Fan fiction:The Mage Academy of Gea Kul/Chapter Nineteen

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The Mage Academy of Gea Kul is a fan fiction piece by Flux, originally posted in the Fan Fiction Forum. You can find more information on The Mage Academy of Gea Kul article.


Chapter Nineteen[edit source]

To my surprise and relief, Zia remained on the blankets, her legs and back still white with ice. I could sense no power building in her, and I did not wait for that to change. Picking the shortest sword from the weapon rack, I held it before me as I advanced on her. She heard me, and was conscious enough to turn her head and claw at the furs with her hands, though her lower body remained unresponsive. She lifted one arm to fend me off, but I swept it aside and drove the sword at her face as I collapsed to my knees beside her, expecting to see terror in her eyes.

I did not, and Zia didn't even flinch. She faced the blade fearlessly, almost welcomingly, and that attitude was what stayed my strike. I almost killed her by accident, my body so exhausted that it was hardly under my control, but I managed to halt the blade with the edge just pressing against her throat. She did not shrink from it, but laid still, even as blood seeped from the cut and dripped down to the edge, still pressed against her skin.

A moment passed, long enough for the fire to return some warmth to my bare feet. We remained motionless, my right hand gripping the pommel of the sword, my left clenching Zia's leather tunic, giving her no chance to wriggle free. Blood continued to ooze from the cut I'd made on her throat, but she made no move to staunch it, or to resist me in any way.

"So, Yun. You have me in bed at last. Will you stake your claim on the prize that so many of your peers have already tasted?"

I lifted my head, only then realizing the position we were in. I was too tired, too ragged to feel embarrassed, so I merely shook my head and tightened my grip on the handle of the sword. My eyes kept returning to her blood, and when enough of it had pooled on the sword to coat the blade, I felt my head clear a bit. I shut my eyes tightly and shook my head, then lifted up a bit, rising to my knees.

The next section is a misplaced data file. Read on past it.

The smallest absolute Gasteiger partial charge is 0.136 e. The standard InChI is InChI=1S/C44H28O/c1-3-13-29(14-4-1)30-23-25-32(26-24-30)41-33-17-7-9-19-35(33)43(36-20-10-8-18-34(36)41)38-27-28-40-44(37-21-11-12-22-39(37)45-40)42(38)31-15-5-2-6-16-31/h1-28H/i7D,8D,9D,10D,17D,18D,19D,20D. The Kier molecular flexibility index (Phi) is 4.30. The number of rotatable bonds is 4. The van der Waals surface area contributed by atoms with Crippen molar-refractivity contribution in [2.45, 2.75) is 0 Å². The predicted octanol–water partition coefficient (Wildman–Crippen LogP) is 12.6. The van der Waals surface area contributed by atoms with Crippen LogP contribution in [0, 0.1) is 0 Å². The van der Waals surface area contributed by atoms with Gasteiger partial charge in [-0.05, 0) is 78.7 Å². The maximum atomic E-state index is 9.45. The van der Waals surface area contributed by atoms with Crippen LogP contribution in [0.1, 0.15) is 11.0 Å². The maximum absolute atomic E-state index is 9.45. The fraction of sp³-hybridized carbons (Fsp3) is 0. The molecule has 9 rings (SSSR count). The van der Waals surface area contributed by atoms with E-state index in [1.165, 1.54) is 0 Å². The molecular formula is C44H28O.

"Your protectors are finished," I said, unnecessarily.

"I know." Zia replied, her voice as calm as if we'd been sipping tea in my office. "I could sense your magic. An impressive feit, the one you used to kill Korth and Harl. You did not teach me all you knew."

I felt strangely complimented by her words, but replied critically. "I would have taught you. Though I've never shared that spell with anyone else. But you were slow to learn the teleporting techniques."

"And I thought you held it back since I held back from you?" Her voice was sarcastic now, weak as it was. Again, I could only shake my head. I felt a sort of revulsion for the woman Zia had become. How had I thought her innocent and pure?

As if determined to destroy my illusions entirely, she spoke again, her voice yet more angry and cynical. "Those Barbarians taught me more than I learned in your Academy, Yun. And I paid for my knowledge the only way I knew. They shared me, in their bed. All three of them every night. All three at once, sometimes."

I listened, more confused than offended. She was trying to shock me. Was she trying to anger me? With my sword at her throat? I couldn't understand it, until suddenly it came clear. I'd spent months with my head hung low, waiting for a chance to die at Zia's hands. It appeared that I was not the only one so afflicted. Zia wanted to die. That was why she fought so fearlessly and recklessly against the demons. That was why she'd spared my life. She'd known I would escape those bonds. She'd wanted to die by my hand. And still did, to judge by the words she was speaking.

Zia might have expected death, since she did not meet my eyes for a moment. When she finally lifted them, meeting my gaze, she extended her chin slightly, baring more of her throat to my blade. More blood trickled down, and I waited, motionless, unsure what I was going to do next. Zia's hand shocked me back into motion when it crept down and grasped the dirty, blood-splattered tip of my penis. I nearly beheaded her in surprise, then lifted up, trying to move out of her reach. I could not, but it took several seconds before I realized she was not attacking me. She was caressing me!